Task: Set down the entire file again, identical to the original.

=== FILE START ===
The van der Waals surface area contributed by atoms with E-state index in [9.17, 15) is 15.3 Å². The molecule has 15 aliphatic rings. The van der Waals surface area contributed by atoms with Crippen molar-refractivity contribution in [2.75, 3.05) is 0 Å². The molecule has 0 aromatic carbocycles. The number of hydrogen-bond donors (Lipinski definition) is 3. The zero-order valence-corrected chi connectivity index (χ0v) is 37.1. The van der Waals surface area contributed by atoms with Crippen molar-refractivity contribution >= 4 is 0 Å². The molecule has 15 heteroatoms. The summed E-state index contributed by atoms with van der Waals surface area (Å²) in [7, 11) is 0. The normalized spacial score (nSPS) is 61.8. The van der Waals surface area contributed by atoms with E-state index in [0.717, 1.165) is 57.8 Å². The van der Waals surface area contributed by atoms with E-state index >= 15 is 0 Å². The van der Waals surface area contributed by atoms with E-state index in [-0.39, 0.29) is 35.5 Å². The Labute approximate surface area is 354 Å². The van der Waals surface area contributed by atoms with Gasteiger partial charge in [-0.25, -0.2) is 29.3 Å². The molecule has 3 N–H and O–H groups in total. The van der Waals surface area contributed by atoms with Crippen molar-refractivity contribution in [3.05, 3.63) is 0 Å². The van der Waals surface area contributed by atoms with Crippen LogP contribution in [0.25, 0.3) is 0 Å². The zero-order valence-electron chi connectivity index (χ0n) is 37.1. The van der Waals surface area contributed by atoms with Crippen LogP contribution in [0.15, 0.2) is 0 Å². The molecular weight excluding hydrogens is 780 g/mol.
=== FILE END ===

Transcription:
The van der Waals surface area contributed by atoms with E-state index in [9.17, 15) is 15.3 Å². The molecule has 15 aliphatic rings. The van der Waals surface area contributed by atoms with Crippen molar-refractivity contribution in [2.75, 3.05) is 0 Å². The molecule has 0 aromatic carbocycles. The number of hydrogen-bond donors (Lipinski definition) is 3. The zero-order valence-corrected chi connectivity index (χ0v) is 37.1. The van der Waals surface area contributed by atoms with Crippen molar-refractivity contribution >= 4 is 0 Å². The molecule has 15 heteroatoms. The summed E-state index contributed by atoms with van der Waals surface area (Å²) in [7, 11) is 0. The normalized spacial score (nSPS) is 61.8. The van der Waals surface area contributed by atoms with E-state index in [0.717, 1.165) is 57.8 Å². The van der Waals surface area contributed by atoms with E-state index >= 15 is 0 Å². The van der Waals surface area contributed by atoms with E-state index in [-0.39, 0.29) is 35.5 Å². The Labute approximate surface area is 354 Å². The van der Waals surface area contributed by atoms with Gasteiger partial charge in [-0.25, -0.2) is 29.3 Å². The molecule has 3 N–H and O–H groups in total. The van der Waals surface area contributed by atoms with Crippen molar-refractivity contribution in [3.05, 3.63) is 0 Å². The van der Waals surface area contributed by atoms with Crippen LogP contribution in [0.25, 0.3) is 0 Å². The zero-order valence-electron chi connectivity index (χ0n) is 37.1. The van der Waals surface area contributed by atoms with Crippen LogP contribution in [0.15, 0.2) is 0 Å². The molecular weight excluding hydrogens is 780 g/mol.